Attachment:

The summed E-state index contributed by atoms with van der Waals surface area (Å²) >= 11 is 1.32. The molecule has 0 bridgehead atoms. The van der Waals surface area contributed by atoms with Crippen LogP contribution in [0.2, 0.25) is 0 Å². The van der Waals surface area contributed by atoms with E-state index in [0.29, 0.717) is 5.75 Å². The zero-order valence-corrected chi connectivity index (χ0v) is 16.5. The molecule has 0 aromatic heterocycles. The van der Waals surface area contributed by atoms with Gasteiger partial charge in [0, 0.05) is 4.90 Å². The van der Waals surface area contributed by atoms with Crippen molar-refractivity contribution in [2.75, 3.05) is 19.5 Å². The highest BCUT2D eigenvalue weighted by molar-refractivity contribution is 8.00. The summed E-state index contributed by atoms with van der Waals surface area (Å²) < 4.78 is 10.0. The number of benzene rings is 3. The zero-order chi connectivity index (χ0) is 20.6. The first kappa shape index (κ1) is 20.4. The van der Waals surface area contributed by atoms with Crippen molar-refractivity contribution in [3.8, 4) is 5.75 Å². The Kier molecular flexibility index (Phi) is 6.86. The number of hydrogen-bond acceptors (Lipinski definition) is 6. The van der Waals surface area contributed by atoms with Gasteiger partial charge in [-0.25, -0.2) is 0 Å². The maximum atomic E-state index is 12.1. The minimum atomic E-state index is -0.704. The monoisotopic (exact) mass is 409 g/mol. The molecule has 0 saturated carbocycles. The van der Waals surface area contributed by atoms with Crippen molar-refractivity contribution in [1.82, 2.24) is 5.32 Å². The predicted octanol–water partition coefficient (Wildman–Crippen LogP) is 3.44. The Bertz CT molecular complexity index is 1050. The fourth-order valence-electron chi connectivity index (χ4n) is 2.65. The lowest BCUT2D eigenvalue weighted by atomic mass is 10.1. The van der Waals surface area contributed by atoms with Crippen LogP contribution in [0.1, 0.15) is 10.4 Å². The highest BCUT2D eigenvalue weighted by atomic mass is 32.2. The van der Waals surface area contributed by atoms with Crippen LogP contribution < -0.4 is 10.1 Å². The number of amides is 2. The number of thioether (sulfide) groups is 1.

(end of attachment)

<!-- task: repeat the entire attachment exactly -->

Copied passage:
The summed E-state index contributed by atoms with van der Waals surface area (Å²) >= 11 is 1.32. The molecule has 0 bridgehead atoms. The van der Waals surface area contributed by atoms with Crippen LogP contribution in [0.2, 0.25) is 0 Å². The van der Waals surface area contributed by atoms with E-state index in [0.29, 0.717) is 5.75 Å². The zero-order valence-corrected chi connectivity index (χ0v) is 16.5. The molecule has 0 aromatic heterocycles. The van der Waals surface area contributed by atoms with Gasteiger partial charge in [0, 0.05) is 4.90 Å². The van der Waals surface area contributed by atoms with Crippen molar-refractivity contribution in [2.75, 3.05) is 19.5 Å². The highest BCUT2D eigenvalue weighted by molar-refractivity contribution is 8.00. The summed E-state index contributed by atoms with van der Waals surface area (Å²) < 4.78 is 10.0. The number of benzene rings is 3. The zero-order chi connectivity index (χ0) is 20.6. The first kappa shape index (κ1) is 20.4. The van der Waals surface area contributed by atoms with Crippen molar-refractivity contribution in [3.8, 4) is 5.75 Å². The Kier molecular flexibility index (Phi) is 6.86. The number of hydrogen-bond acceptors (Lipinski definition) is 6. The van der Waals surface area contributed by atoms with Gasteiger partial charge in [-0.25, -0.2) is 0 Å². The maximum atomic E-state index is 12.1. The minimum atomic E-state index is -0.704. The monoisotopic (exact) mass is 409 g/mol. The molecule has 0 saturated carbocycles. The van der Waals surface area contributed by atoms with Crippen molar-refractivity contribution in [1.82, 2.24) is 5.32 Å². The predicted octanol–water partition coefficient (Wildman–Crippen LogP) is 3.44. The Bertz CT molecular complexity index is 1050. The fourth-order valence-electron chi connectivity index (χ4n) is 2.65. The lowest BCUT2D eigenvalue weighted by atomic mass is 10.1. The van der Waals surface area contributed by atoms with Crippen LogP contribution in [0.1, 0.15) is 10.4 Å². The highest BCUT2D eigenvalue weighted by atomic mass is 32.2. The van der Waals surface area contributed by atoms with Crippen LogP contribution < -0.4 is 10.1 Å². The number of amides is 2. The number of thioether (sulfide) groups is 1.